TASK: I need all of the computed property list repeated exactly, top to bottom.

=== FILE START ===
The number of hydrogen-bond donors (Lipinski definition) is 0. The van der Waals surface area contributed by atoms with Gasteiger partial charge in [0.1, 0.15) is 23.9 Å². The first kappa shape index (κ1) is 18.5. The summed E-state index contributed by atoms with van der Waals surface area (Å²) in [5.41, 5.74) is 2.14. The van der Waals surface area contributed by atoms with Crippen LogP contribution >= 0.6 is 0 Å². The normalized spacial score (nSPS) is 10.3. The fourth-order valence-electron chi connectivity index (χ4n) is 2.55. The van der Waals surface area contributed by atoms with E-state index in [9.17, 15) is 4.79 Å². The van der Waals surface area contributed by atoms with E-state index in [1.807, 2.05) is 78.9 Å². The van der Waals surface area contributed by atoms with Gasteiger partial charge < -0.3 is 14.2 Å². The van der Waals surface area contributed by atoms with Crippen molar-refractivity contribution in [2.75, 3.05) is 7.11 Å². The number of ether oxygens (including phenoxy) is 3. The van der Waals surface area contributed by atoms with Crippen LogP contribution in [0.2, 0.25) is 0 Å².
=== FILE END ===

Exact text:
The number of hydrogen-bond donors (Lipinski definition) is 0. The van der Waals surface area contributed by atoms with Gasteiger partial charge in [0.1, 0.15) is 23.9 Å². The first kappa shape index (κ1) is 18.5. The summed E-state index contributed by atoms with van der Waals surface area (Å²) in [5.41, 5.74) is 2.14. The van der Waals surface area contributed by atoms with Crippen LogP contribution >= 0.6 is 0 Å². The normalized spacial score (nSPS) is 10.3. The fourth-order valence-electron chi connectivity index (χ4n) is 2.55. The van der Waals surface area contributed by atoms with E-state index in [9.17, 15) is 4.79 Å². The van der Waals surface area contributed by atoms with E-state index in [1.807, 2.05) is 78.9 Å². The van der Waals surface area contributed by atoms with Gasteiger partial charge < -0.3 is 14.2 Å². The van der Waals surface area contributed by atoms with Crippen molar-refractivity contribution in [2.75, 3.05) is 7.11 Å². The number of ether oxygens (including phenoxy) is 3. The van der Waals surface area contributed by atoms with Crippen LogP contribution in [0.2, 0.25) is 0 Å².